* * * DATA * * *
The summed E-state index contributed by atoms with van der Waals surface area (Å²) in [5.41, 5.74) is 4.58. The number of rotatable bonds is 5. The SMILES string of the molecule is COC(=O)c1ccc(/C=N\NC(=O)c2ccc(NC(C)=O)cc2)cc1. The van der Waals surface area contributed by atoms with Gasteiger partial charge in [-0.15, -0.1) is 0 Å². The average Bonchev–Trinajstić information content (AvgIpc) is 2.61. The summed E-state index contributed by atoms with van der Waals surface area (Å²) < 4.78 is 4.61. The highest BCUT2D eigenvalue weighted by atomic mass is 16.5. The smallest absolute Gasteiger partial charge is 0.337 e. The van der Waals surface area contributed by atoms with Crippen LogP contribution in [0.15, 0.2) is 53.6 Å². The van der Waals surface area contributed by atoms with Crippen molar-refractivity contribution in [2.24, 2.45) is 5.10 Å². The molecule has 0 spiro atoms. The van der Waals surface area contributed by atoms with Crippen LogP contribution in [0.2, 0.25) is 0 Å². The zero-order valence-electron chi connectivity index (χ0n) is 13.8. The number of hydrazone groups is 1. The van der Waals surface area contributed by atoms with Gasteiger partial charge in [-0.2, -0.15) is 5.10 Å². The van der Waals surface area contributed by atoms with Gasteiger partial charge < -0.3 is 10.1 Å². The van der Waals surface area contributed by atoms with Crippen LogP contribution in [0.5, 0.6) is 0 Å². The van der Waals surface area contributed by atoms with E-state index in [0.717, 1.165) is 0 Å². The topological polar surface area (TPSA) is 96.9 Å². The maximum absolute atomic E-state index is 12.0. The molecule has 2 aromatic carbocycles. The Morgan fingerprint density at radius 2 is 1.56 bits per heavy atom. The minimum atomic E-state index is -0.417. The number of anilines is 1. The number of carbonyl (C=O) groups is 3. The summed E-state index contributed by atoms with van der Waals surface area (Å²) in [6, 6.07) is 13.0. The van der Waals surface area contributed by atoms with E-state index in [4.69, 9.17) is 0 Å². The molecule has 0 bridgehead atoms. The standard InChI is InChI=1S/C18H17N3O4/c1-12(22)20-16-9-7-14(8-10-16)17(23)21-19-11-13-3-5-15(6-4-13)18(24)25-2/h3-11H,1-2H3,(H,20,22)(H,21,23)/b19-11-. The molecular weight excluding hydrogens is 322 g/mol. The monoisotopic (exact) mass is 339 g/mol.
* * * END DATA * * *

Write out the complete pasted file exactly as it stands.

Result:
The summed E-state index contributed by atoms with van der Waals surface area (Å²) in [5.41, 5.74) is 4.58. The number of rotatable bonds is 5. The SMILES string of the molecule is COC(=O)c1ccc(/C=N\NC(=O)c2ccc(NC(C)=O)cc2)cc1. The van der Waals surface area contributed by atoms with Gasteiger partial charge in [-0.15, -0.1) is 0 Å². The average Bonchev–Trinajstić information content (AvgIpc) is 2.61. The summed E-state index contributed by atoms with van der Waals surface area (Å²) < 4.78 is 4.61. The highest BCUT2D eigenvalue weighted by atomic mass is 16.5. The smallest absolute Gasteiger partial charge is 0.337 e. The van der Waals surface area contributed by atoms with Crippen LogP contribution in [0.15, 0.2) is 53.6 Å². The van der Waals surface area contributed by atoms with Crippen molar-refractivity contribution in [2.24, 2.45) is 5.10 Å². The molecule has 0 spiro atoms. The van der Waals surface area contributed by atoms with Crippen LogP contribution in [0.2, 0.25) is 0 Å². The zero-order valence-electron chi connectivity index (χ0n) is 13.8. The number of hydrazone groups is 1. The van der Waals surface area contributed by atoms with Gasteiger partial charge in [-0.2, -0.15) is 5.10 Å². The van der Waals surface area contributed by atoms with Gasteiger partial charge < -0.3 is 10.1 Å². The van der Waals surface area contributed by atoms with Crippen LogP contribution in [0.5, 0.6) is 0 Å². The van der Waals surface area contributed by atoms with E-state index in [0.717, 1.165) is 0 Å². The topological polar surface area (TPSA) is 96.9 Å². The maximum absolute atomic E-state index is 12.0. The molecule has 2 aromatic carbocycles. The Morgan fingerprint density at radius 2 is 1.56 bits per heavy atom. The minimum atomic E-state index is -0.417. The number of anilines is 1. The number of carbonyl (C=O) groups is 3. The summed E-state index contributed by atoms with van der Waals surface area (Å²) in [6, 6.07) is 13.0. The van der Waals surface area contributed by atoms with E-state index in [4.69, 9.17) is 0 Å². The molecule has 0 bridgehead atoms. The standard InChI is InChI=1S/C18H17N3O4/c1-12(22)20-16-9-7-14(8-10-16)17(23)21-19-11-13-3-5-15(6-4-13)18(24)25-2/h3-11H,1-2H3,(H,20,22)(H,21,23)/b19-11-. The molecular weight excluding hydrogens is 322 g/mol. The monoisotopic (exact) mass is 339 g/mol.